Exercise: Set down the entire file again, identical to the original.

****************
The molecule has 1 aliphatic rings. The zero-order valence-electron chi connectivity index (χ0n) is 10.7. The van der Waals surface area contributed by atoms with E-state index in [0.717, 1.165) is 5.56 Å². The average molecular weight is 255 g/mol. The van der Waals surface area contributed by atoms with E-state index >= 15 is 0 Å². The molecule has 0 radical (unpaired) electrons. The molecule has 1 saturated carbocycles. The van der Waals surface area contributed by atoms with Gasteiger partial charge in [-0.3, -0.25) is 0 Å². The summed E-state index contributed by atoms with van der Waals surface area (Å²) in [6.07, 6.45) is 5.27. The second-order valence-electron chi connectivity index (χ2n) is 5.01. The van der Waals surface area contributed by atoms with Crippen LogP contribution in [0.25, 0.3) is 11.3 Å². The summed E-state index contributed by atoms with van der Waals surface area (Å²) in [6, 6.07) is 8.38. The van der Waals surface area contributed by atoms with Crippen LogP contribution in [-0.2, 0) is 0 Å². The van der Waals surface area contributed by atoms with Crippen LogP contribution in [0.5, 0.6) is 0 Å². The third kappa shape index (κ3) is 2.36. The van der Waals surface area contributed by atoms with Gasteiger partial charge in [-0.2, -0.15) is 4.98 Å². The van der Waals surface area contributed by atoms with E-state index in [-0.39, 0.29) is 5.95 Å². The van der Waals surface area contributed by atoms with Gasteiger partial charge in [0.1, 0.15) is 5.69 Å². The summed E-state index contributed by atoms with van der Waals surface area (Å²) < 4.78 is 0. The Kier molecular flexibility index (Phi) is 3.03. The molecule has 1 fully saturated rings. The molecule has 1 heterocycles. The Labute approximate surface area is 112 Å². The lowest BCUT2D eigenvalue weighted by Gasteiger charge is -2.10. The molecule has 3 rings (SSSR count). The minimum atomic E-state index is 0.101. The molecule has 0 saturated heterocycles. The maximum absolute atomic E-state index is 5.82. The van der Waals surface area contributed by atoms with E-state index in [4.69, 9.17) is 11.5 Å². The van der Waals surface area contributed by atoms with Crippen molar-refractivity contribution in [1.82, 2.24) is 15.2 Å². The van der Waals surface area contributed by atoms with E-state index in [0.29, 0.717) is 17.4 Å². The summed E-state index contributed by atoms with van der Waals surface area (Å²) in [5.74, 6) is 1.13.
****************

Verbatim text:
The molecule has 1 aliphatic rings. The zero-order valence-electron chi connectivity index (χ0n) is 10.7. The van der Waals surface area contributed by atoms with E-state index in [0.717, 1.165) is 5.56 Å². The average molecular weight is 255 g/mol. The van der Waals surface area contributed by atoms with E-state index >= 15 is 0 Å². The molecule has 0 radical (unpaired) electrons. The molecule has 1 saturated carbocycles. The van der Waals surface area contributed by atoms with Gasteiger partial charge in [-0.3, -0.25) is 0 Å². The summed E-state index contributed by atoms with van der Waals surface area (Å²) in [6.07, 6.45) is 5.27. The second-order valence-electron chi connectivity index (χ2n) is 5.01. The van der Waals surface area contributed by atoms with Crippen LogP contribution in [0.25, 0.3) is 11.3 Å². The summed E-state index contributed by atoms with van der Waals surface area (Å²) in [6, 6.07) is 8.38. The van der Waals surface area contributed by atoms with Crippen LogP contribution in [-0.2, 0) is 0 Å². The van der Waals surface area contributed by atoms with Crippen LogP contribution in [0.5, 0.6) is 0 Å². The third kappa shape index (κ3) is 2.36. The van der Waals surface area contributed by atoms with Gasteiger partial charge in [-0.2, -0.15) is 4.98 Å². The van der Waals surface area contributed by atoms with E-state index in [-0.39, 0.29) is 5.95 Å². The van der Waals surface area contributed by atoms with Gasteiger partial charge in [0.1, 0.15) is 5.69 Å². The summed E-state index contributed by atoms with van der Waals surface area (Å²) < 4.78 is 0. The Kier molecular flexibility index (Phi) is 3.03. The molecule has 1 fully saturated rings. The molecule has 1 heterocycles. The Labute approximate surface area is 112 Å². The lowest BCUT2D eigenvalue weighted by Gasteiger charge is -2.10. The molecule has 3 rings (SSSR count). The minimum atomic E-state index is 0.101. The molecule has 0 saturated heterocycles. The maximum absolute atomic E-state index is 5.82. The van der Waals surface area contributed by atoms with E-state index in [4.69, 9.17) is 11.5 Å². The van der Waals surface area contributed by atoms with Crippen molar-refractivity contribution in [1.82, 2.24) is 15.2 Å². The van der Waals surface area contributed by atoms with E-state index in [0.29, 0.717) is 17.4 Å². The summed E-state index contributed by atoms with van der Waals surface area (Å²) in [5.74, 6) is 1.13.